2. Cultural discoveries
Having experienced three winters abroad, I can easily say that every year I learn about new holiday traditions and I’ve yet to become bored. Last year, I became acquainted with Sinterklaas and the traditions surrounding this saint who hails from Spain on a steam ship with Piet (also known as controversial). To summarize, the Dutch celebrate Sinterklaas beginning mid-November and leading up to the main present-giving occasion on December the 5th, children leave out their shoes so that they can be filled with chocolate letters, pepernoten, speculaas, and marzipan, among other sweets from Sinterklaas. In exchange, Sinterklaas receives treats for his horse, which he rides on the rooftops of Dutch homes. On the evening of 5th December, the main gifts arrive (which were hidden by Piet) and are usually accompanied by funny poems. And in southern Netherlands and in Germany (Luxembourg, Belgium as well), December the 6th becomes the present-giving day.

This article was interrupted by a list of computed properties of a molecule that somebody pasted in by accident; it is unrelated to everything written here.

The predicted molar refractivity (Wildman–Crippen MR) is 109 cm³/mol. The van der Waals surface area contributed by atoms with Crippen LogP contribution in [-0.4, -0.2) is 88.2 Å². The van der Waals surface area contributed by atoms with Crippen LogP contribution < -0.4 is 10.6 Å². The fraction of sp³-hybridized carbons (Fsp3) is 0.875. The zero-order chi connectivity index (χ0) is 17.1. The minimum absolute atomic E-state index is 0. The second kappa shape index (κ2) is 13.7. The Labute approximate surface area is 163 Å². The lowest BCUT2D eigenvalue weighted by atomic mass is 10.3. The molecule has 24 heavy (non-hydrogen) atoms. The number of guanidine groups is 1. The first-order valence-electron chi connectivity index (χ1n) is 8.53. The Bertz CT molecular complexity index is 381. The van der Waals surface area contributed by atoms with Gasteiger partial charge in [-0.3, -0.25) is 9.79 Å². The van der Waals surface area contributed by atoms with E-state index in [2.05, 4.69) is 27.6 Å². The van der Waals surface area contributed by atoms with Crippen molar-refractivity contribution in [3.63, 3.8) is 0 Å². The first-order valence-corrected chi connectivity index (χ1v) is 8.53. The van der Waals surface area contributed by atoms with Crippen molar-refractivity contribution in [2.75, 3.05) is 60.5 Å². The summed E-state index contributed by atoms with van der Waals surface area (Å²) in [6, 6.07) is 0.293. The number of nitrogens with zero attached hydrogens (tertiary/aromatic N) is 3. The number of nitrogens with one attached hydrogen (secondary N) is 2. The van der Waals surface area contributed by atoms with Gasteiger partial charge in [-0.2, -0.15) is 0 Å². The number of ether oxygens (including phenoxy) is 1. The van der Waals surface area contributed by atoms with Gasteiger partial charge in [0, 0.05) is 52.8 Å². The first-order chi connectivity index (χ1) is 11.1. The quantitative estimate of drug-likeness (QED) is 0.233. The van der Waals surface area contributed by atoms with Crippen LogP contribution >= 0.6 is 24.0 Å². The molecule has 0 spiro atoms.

In fact, the merry Santa Claus that I grew up with is a version of Sinterklaas or Saint Nicolas (as the Germans say). But I only wrote letters for Santa Claus, never a cute poem.
3. The most wonderful time of the year
I love walking the cobblestone streets of Amsterdam and peering into an old bar that still maintains remnants of its 400 year old history. Wood accents accentuate the natural look and in between the nooks, garland twists around the edges. The lighting is dimmed to its lowest potential and small candles are situated at each table. Sometimes ornaments hang from the ceilings or small Christmas trees decorate the corners. No matter what city you live in, there’s nothing like the holiday atmosphere. Between the smells of roasted chestnuts or pepernoten and the hanging garland and lit trees, and the smiles peaking from bundled children with rosy cheeks, cities come alive. They exude a magic that can only be found one time a year.
4. Christmas markets
I originally wrote this before the tragedy in Berlin. It broke my heart to hear about the attack at Breitscheidplatz Christmas market, but my views on Christmas markets haven’t changed, my affection only growing stronger. Without further ado…